When WBZ-AM became Boston's first radio station in 1922, there was no Facebook, no Xfinity, no Sirius/XM, no Netflix, and no podcasts. It would be 26 years before there was even a local TV station. Consequently, it was pretty easy for radio to become the number one reach medium among local consumers.
Over the past 99 years, Boston business owners have come to depend on the mammoth reach of radio among local shoppers to successfully market the goods and services they sell. Advertising on Boston radio has helped New England companies to survive and thrive during world wars, natural disasters, recessions, depressions, and even a pandemic.
Heading into 2022, local consumers have more media choices than ever before. But, despite the overabundance of social media, video streaming, audio streaming, cable, and other technological marvels, Boston radio is still the most used advertising medium.
Every week, according to Nielsen, 3.3 million consumers tune into a Boston radio station. This is significantly more adults than watch local TV, browse social media, stream audio or video content, or view programs on cable.
An important reason why Boston radio retains its dominant reach among local consumers is rooted in technology.
Early stations relied on large towers on top of tall buildings or in the middle of open fields to broadcast their programming. Listeners, therefore, needed specialized tuning devices like clock radios, transistor radios, boom boxes, and car radios, to snatch a station's transmission from the air.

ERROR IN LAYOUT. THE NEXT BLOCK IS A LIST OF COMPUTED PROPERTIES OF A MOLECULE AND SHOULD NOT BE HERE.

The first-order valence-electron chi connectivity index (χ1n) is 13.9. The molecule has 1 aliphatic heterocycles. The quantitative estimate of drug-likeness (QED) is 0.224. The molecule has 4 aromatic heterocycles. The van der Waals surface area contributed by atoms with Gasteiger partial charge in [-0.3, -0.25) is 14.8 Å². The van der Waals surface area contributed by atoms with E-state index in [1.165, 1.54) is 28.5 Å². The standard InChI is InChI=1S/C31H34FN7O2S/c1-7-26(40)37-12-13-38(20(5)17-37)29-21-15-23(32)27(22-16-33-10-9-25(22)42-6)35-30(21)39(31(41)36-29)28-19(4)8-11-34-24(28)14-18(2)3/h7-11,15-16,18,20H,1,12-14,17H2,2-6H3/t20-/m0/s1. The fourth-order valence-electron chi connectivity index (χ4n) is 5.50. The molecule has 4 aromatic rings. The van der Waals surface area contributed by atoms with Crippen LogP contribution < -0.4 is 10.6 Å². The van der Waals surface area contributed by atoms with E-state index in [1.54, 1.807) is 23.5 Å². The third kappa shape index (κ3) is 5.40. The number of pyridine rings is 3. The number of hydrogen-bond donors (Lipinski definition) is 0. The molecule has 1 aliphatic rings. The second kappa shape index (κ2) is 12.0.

Today, however, in addition to sending a signal through the air, most radio stations also stream their programming online. This permits local consumers to also listen to their favorite AM/FM stations using their computers, tablets, smart speakers, and smartphones.
A recent study conducted by Edison Research indicates that, now, 15% of all listening to AM/FM radio happens online. This is nearly double the 2016 share of online radio listening.
Of course, the same streaming technology that brings Boston radio to users of personal devices can also deliver other advertiser-supported audio options to local consumers. These choices include Pandora, Spotify, SiriusXM, and podcasts. Despite, this profusion of audio alternatives, consumers still spend 71% of their listening time with AM/FM radio. This includes both over-the-air and online.
As Boston small business owners finalize their marketing plans for 2022, the data proves overwhelmingly that advertising on Boston radio is the most potent option for reaching local shoppers.
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